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                      B2 or S3 would make things more complicated than necessary for this simple repo. I’ve spun up a $5/month Linode to run hgweb and it’s been working great. I’m all set.

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                  This case was hg, but the same limitations are present. Hg has a special extension for supporting this:

                  https://www.mercurial-scm.org/wiki/LargefilesExtension

                  And it’s considered “a feature of last resort”. It’s not designed to deal with these use-cases.

                  LFS support requires dedicated engineering and operations efforts, which SourceHut has planned, but is not ready yet.

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                    I have a repository with mostly PNG files. Each PNG file is source code; a chunk of data inside each PNG file is machine-readable code for the graph visually encoded in that PNG’s pixels. What would you have me do?

                    I suspect that you would rather see my repository as a tree of text files. While this would be just as machine-readable, it would be less person-readable, and a motivating goal for this project is to have source files be visually readable in the way that they currently are, if not more so.

                    git would not support binary files if its authors did not think that binary-file support were not useful; that is the kind of people that they are and the kind of attitude that they have towards software design.

                    With all that said, I know how git works, and I deliberately attempt to avoid checking in PNGs which I think that I will have to change in a later revision. It would be quite nice if git were able to bridge this gap itself, and allow me to check in plaintext files which are automatically presented as PNGs, but this is not what git was designed to do, and we all can imagine the Makefile which I’d end up writing instead.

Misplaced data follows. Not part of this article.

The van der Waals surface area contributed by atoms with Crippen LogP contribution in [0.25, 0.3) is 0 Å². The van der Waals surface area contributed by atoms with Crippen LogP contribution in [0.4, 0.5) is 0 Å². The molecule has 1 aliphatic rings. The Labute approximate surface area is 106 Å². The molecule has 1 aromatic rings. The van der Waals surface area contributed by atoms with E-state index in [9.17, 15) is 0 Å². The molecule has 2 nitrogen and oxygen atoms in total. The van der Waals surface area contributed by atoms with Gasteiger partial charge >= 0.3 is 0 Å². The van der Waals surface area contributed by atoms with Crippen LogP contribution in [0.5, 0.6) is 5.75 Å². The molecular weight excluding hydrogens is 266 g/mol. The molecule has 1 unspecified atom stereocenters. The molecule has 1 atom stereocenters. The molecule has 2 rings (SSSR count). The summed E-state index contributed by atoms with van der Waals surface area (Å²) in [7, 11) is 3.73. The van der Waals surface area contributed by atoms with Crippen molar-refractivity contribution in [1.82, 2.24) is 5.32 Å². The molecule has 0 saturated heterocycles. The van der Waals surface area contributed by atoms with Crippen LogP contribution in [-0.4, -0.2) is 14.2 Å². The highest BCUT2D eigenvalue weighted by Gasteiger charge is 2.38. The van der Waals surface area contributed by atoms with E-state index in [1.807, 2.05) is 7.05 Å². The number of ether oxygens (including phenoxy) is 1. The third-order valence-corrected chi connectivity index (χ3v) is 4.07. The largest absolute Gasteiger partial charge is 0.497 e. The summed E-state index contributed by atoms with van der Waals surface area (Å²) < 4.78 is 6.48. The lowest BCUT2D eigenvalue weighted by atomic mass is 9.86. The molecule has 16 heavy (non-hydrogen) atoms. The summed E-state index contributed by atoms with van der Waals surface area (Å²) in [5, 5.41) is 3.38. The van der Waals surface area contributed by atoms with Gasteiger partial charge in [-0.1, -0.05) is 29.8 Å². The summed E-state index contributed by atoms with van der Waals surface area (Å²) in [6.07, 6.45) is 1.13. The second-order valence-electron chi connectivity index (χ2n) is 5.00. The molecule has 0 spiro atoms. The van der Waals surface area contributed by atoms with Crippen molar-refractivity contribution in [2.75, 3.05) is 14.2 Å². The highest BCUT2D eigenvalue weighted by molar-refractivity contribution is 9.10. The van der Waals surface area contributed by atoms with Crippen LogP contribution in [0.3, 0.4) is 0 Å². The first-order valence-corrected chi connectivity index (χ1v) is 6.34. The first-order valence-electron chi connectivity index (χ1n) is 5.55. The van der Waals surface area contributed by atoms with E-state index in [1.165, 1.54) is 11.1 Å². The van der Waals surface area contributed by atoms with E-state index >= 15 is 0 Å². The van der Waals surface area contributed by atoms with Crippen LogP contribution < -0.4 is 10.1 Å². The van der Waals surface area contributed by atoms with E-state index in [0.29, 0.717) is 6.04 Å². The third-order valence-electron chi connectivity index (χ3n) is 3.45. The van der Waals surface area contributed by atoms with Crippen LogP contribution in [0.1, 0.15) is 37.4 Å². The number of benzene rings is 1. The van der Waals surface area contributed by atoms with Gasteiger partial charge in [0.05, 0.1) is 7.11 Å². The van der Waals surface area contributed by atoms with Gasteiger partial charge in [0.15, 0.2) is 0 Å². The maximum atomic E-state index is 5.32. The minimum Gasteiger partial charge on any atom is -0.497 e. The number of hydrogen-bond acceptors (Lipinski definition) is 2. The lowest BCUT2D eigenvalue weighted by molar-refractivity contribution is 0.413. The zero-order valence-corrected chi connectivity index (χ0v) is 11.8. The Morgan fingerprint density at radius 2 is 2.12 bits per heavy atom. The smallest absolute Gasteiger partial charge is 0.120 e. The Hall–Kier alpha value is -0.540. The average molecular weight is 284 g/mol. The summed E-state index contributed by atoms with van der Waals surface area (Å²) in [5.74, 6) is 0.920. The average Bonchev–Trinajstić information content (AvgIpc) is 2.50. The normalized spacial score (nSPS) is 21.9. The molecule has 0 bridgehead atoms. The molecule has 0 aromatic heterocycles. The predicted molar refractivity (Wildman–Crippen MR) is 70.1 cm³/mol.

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                      I like the project, but pardon my ignorance - aren’t the PNG files still binary assets produced by the “real” source code, which is the textual expression parsed to generate both the embedded bitstring and the dot graph? If they’re machine readable, that places them in the same category as compiled object files.

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                        The real source code is non-textual; it is the diagram (WP, nLab) which is being given as a poset (WP, nLab). To achieve optimal space usage, each poset is stored as a single integer which codes for the adjacency matrix. However, this compressed format is completely unreadable. There are several layers around it, but each layer is meant to do one thing and add a minimum of overhead; JSON (in the future, BSON or Capn) for versioning and framing, and PNG for display and transport. There isn’t really source code; there’s just a couple Python and Monte scripts that I use to do data entry, and I want them eventually automated away in favor of API-driven development.